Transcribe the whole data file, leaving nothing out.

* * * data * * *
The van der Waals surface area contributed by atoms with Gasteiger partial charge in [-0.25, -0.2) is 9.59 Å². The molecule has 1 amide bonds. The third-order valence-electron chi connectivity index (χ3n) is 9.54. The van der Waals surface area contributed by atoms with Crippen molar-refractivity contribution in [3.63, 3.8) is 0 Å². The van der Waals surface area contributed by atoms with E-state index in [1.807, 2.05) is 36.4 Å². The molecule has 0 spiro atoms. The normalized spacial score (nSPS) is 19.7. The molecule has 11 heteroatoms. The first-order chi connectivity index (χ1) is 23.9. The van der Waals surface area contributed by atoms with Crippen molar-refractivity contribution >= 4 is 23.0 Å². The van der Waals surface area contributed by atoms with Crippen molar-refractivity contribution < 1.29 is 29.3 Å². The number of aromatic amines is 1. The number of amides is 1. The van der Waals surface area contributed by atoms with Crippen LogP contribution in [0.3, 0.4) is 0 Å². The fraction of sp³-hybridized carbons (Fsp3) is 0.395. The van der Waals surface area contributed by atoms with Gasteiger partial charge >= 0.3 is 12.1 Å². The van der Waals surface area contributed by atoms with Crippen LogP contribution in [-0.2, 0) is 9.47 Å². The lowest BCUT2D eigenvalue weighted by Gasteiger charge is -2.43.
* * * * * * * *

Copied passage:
The van der Waals surface area contributed by atoms with Gasteiger partial charge in [-0.25, -0.2) is 9.59 Å². The molecule has 1 amide bonds. The third-order valence-electron chi connectivity index (χ3n) is 9.54. The van der Waals surface area contributed by atoms with Crippen molar-refractivity contribution in [3.63, 3.8) is 0 Å². The van der Waals surface area contributed by atoms with E-state index in [1.807, 2.05) is 36.4 Å². The molecule has 0 spiro atoms. The normalized spacial score (nSPS) is 19.7. The molecule has 11 heteroatoms. The first-order chi connectivity index (χ1) is 23.9. The van der Waals surface area contributed by atoms with Crippen molar-refractivity contribution >= 4 is 23.0 Å². The van der Waals surface area contributed by atoms with Crippen molar-refractivity contribution < 1.29 is 29.3 Å². The number of aromatic amines is 1. The number of amides is 1. The van der Waals surface area contributed by atoms with Crippen LogP contribution in [0.3, 0.4) is 0 Å². The fraction of sp³-hybridized carbons (Fsp3) is 0.395. The van der Waals surface area contributed by atoms with Gasteiger partial charge >= 0.3 is 12.1 Å². The van der Waals surface area contributed by atoms with Crippen LogP contribution in [-0.2, 0) is 9.47 Å². The lowest BCUT2D eigenvalue weighted by Gasteiger charge is -2.43.